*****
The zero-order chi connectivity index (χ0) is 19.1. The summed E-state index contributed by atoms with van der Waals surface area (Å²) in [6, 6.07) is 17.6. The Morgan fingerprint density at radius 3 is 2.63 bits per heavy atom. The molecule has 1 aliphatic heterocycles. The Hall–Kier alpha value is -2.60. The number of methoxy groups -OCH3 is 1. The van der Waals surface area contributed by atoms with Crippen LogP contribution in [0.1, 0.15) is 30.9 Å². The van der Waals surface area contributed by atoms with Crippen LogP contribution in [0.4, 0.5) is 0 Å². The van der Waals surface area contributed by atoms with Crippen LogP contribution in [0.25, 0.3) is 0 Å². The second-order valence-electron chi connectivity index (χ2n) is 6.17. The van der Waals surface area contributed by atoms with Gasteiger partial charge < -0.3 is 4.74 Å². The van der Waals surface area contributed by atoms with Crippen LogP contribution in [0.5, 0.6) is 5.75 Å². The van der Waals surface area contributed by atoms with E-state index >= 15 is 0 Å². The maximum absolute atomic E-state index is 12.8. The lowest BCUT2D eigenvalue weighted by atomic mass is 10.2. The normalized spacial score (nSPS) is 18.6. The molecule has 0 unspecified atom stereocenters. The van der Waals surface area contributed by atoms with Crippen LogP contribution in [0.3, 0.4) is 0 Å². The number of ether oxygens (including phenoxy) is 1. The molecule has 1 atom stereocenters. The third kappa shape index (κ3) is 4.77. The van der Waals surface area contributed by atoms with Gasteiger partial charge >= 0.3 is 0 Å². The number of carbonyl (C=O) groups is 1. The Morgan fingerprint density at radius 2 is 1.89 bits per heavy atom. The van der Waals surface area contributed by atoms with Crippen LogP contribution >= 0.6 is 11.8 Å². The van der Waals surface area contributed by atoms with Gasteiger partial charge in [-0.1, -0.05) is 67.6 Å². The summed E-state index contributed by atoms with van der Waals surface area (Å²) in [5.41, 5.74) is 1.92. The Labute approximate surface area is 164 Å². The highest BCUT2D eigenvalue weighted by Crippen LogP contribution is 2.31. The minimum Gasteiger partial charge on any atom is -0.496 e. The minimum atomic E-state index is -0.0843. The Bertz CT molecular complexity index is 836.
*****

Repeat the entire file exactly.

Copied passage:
The zero-order chi connectivity index (χ0) is 19.1. The summed E-state index contributed by atoms with van der Waals surface area (Å²) in [6, 6.07) is 17.6. The Morgan fingerprint density at radius 3 is 2.63 bits per heavy atom. The molecule has 1 aliphatic heterocycles. The Hall–Kier alpha value is -2.60. The number of methoxy groups -OCH3 is 1. The van der Waals surface area contributed by atoms with Crippen LogP contribution in [0.1, 0.15) is 30.9 Å². The van der Waals surface area contributed by atoms with Crippen LogP contribution in [0.4, 0.5) is 0 Å². The van der Waals surface area contributed by atoms with Crippen LogP contribution in [0.25, 0.3) is 0 Å². The second-order valence-electron chi connectivity index (χ2n) is 6.17. The van der Waals surface area contributed by atoms with Gasteiger partial charge < -0.3 is 4.74 Å². The van der Waals surface area contributed by atoms with Crippen LogP contribution in [0.5, 0.6) is 5.75 Å². The van der Waals surface area contributed by atoms with E-state index >= 15 is 0 Å². The maximum absolute atomic E-state index is 12.8. The lowest BCUT2D eigenvalue weighted by atomic mass is 10.2. The normalized spacial score (nSPS) is 18.6. The molecule has 0 unspecified atom stereocenters. The van der Waals surface area contributed by atoms with Crippen LogP contribution in [0.3, 0.4) is 0 Å². The number of ether oxygens (including phenoxy) is 1. The molecule has 1 atom stereocenters. The third kappa shape index (κ3) is 4.77. The van der Waals surface area contributed by atoms with Gasteiger partial charge >= 0.3 is 0 Å². The number of carbonyl (C=O) groups is 1. The Morgan fingerprint density at radius 2 is 1.89 bits per heavy atom. The van der Waals surface area contributed by atoms with Crippen LogP contribution >= 0.6 is 11.8 Å². The van der Waals surface area contributed by atoms with Gasteiger partial charge in [-0.1, -0.05) is 67.6 Å². The summed E-state index contributed by atoms with van der Waals surface area (Å²) in [5.41, 5.74) is 1.92. The Labute approximate surface area is 164 Å². The highest BCUT2D eigenvalue weighted by Crippen LogP contribution is 2.31. The minimum Gasteiger partial charge on any atom is -0.496 e. The minimum atomic E-state index is -0.0843. The Bertz CT molecular complexity index is 836.